In the present case, the ambiguity in the EEOC's communication to the plaintiff is similar to that in the EEOC's communication to Long. Read plainly, the right to sue notice delivered to Ms. Hesson appears to state that claims should be filed so as to comply with both the amended and pre-amendment statutes of limitations in order to be certain that the claim would not be time-barred. As in Long, although this language is not a model of clarity, the ambiguity is justified by the ongoing division among the circuits. Some courts, including the Second Circuit, have concluded that the amended statute of limitations period should apply to claims that accrued before the passage of the 1991 amendments, while other courts have concluded that all of the provisions of the 1991 Act, including the statute of limitations provisions, were to be applied only prospectively. See Vernon, 49 F.3d at 889.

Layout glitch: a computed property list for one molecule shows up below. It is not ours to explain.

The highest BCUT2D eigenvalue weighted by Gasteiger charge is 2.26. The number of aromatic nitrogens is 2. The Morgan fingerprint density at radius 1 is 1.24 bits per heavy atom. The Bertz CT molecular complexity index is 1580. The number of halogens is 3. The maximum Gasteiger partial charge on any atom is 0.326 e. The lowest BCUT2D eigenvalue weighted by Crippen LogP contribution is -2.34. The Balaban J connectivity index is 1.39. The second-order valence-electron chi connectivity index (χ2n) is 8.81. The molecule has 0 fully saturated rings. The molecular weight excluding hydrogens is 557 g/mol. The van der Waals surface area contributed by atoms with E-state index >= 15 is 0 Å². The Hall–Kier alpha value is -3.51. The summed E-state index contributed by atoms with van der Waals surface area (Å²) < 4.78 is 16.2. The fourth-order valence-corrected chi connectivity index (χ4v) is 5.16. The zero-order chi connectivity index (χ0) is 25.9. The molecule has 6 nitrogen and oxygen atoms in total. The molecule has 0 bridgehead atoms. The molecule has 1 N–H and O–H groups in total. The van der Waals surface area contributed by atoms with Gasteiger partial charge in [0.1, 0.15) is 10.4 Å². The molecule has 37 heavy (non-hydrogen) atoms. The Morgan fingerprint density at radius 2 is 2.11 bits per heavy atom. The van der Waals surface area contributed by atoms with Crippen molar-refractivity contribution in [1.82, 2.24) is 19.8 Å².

Furthermore, the Long court declined to toll the statute of limitations even though the EEOC was a defendant in the case, and the EEOC was in effect aided by its own poorly drafted language. Long, 22 F.3d at 59. The court found that the ambiguity in the notice did not amount to affirmative misconduct on the government's part aimed at causing Long to forego his legal rights. Id. In the present case, the government is not a party defendant; "it is therefore questionable whether its acts could lead to equitable tolling." Vernon, 49 F.3d at 891. A number of courts have held that the doctrine of equitable tolling requires affirmative misconduct by a party defendant, though this has not been established as an absolute requirement.